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Best Mandoline Slicers

By: Kelly Burgess on May 01, 2017

Mandoline slicers make short work of food prep tasks

The best mandolines are more than just sharp slicers. Experts say fast cleanup, convenient height adjustments and a comfortable hand guard that grips food securely are all important features in a mandoline slicer. The best mandolines will also be versatile, with the ability to slice a variety of thicknesses, dice, julienne and even cube. Some can make waffle cuts as well. If you want to go above and beyond slicing veggies, see our discussion of spiralizers elsewhere in this report.

The OXO Good Grips V-Blade Mandoline Slicer (Est. $40) out-performs most other mandoline slicers in several professional tests, earning recommendations from Cook's Illustrated, Fine Cooking and SeriousEats.com. The OXO Good Grips V-Blade Mandoline Slicer offers four thickness settings (1.5mm, 3mm, 4.5mm and 6mm), and it can create crisp, consistent straight slices, crinkle cuts, French fries and julienne strips with a set of straight, wavy, and julienne blades that store on the unit.

Experts say the OXO Good Grips V-Blade's biggest asset is its thickness dial, where each setting is clearly marked in both millimeters and inches. It also has a fold-down stand that allows the user to set the slicer upright on a cutting board -- alternatively, it can be used over a bowl with the legs folded down. The blades must be hand-washed, but the mandoline body and food holder are dishwasher-safe. Editors from one professional cooking magazine, as well as some users, point out that the blade storage area tends to get dirty during use, so it's necessary to wash the blades (even if you didn't use them) unless you remove and set them aside beforehand, which can be a hassle.

The OXO Good Grips V-Blade has a broad, easy-to-grasp hand guard, but some users warn that it's tricky to switch out the blades, and the food holder sometimes doesn't grip vegetables well. Storage is simple, users say, thanks to the compact design of this mandoline. The food guard, albeit being a somewhat awkward shape and size, fits in most kitchen drawers. Overall, users and experts say this is a sturdily built, useful mandoline slicer.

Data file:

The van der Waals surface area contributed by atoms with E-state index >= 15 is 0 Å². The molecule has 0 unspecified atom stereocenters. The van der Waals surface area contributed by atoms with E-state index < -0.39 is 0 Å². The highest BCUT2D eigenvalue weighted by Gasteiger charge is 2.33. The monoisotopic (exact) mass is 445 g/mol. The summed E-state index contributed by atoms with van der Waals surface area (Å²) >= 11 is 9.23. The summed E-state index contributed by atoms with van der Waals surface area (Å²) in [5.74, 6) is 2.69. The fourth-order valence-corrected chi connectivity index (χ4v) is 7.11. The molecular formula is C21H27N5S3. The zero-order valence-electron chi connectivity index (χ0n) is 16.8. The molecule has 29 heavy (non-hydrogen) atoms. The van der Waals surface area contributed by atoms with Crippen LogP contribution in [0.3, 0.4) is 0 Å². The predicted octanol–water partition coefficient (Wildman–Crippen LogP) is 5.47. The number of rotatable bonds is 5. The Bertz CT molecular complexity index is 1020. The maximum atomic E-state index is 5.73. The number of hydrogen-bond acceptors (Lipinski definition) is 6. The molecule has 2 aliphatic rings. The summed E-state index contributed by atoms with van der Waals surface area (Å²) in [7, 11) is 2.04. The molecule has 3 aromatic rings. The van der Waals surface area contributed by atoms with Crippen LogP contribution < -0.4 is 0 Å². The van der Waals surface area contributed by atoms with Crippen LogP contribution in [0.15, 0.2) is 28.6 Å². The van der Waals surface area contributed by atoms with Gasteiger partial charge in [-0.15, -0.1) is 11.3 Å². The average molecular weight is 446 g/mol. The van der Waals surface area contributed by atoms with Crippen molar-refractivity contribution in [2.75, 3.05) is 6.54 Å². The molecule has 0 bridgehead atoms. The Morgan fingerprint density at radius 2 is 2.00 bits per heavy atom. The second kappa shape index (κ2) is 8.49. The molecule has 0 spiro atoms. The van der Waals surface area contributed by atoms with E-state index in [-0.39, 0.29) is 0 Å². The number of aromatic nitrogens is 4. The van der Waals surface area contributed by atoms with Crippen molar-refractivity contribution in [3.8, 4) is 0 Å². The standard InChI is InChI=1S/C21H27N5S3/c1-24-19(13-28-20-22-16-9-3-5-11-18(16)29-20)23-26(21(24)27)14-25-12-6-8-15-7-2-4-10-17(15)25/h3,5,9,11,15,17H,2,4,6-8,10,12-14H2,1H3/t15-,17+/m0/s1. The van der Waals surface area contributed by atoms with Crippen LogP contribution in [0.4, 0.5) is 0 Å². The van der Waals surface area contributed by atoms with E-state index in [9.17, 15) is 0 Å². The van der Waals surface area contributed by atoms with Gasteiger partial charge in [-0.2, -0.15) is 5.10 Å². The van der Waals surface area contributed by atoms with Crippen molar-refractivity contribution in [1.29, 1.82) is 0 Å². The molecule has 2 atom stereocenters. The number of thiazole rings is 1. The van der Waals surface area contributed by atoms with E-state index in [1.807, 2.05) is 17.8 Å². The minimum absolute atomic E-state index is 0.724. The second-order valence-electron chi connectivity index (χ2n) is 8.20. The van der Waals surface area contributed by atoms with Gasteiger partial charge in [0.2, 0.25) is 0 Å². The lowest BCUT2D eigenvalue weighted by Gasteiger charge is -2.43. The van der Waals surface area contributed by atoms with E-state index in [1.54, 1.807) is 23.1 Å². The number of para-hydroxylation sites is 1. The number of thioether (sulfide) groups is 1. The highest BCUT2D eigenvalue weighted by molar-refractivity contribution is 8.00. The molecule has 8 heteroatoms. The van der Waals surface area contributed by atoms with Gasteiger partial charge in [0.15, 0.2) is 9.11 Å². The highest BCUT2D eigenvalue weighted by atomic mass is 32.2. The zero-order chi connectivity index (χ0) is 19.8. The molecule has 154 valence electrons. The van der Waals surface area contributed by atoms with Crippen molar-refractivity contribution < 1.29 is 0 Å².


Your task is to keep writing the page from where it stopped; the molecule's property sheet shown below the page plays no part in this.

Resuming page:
The Swissmar Börner Original V-Slicer Plus Mandoline V-1001 (Est. $40) is the only mandoline to earn the coveted "Highly Recommended" status in one professional test, where editors say it "cuts effortlessly with stunningly precise results." It comes with a thick/thin slicing insert as well as two blade inserts (7mm and 3.5mm), making it possible to slice, julienne, shred or cube cut. The Swissmar Börner Original V-Slicer Plus Mandoline also comes with a food holder with steel pins to safely grip food while protecting your hands. It has non-skid feet to rest securely in the palm of your hand, plus a cut-out notch to rest the edge of the slicer on the rim of a bowl.

Thousands of users praise the Swissmar Börner Original V-Slicer Plus Mandoline at Amazon.com, noting its precision cuts and ease of use. Several users say they've been loyal fans of the Swissmar Börner brand for decades and say they won't use a mandolin by any other brand. On the downside, a few users say that the plastic seems cheap and stains easily when this mandoline is used for slicing foods such as beets, and some reviewers say they wish it had legs so that it could stand independently. In general, it's design makes it less easy to use than the OXO mandoline.

You can get a good mandoline on a small budget

If you're looking for a usable, entry-level mandoline slicer for under $30, there are a few good options. However, cheaper slicers usually cannot do fancy cuts like julienne and waffle. Still, they might be a better choice if you just want to use it for basic tasks.

The KitchenAid Hand-Held V-Blade Mandoline (Est. $20) is a well-designed, compact little unit, and it's a great choice for everyday use. However, as is the case with most mandolines at this price point, its only adjustment is its three thickness settings.

Experts at Good Housekeeping say the KitchenAid is particularly great at slicing tomatoes, and that it cuts with uniform precision. Most experts and owners say that, although the hand guard is on the smaller side, it's soft, comfortable and easy to grip, and it guides the blade efficiently. A few, however, feel that the hand guard is awkward and cumbersome to use, and point out that the spikes designed to hold the food securely are rather short. A number of users comment on the stainless-steel blade's razor-sharpness, and they say it's easy to wipe down and feels safe to operate. The slicer is dishwasher safe and is compact enough to easily fit in kitchen drawers.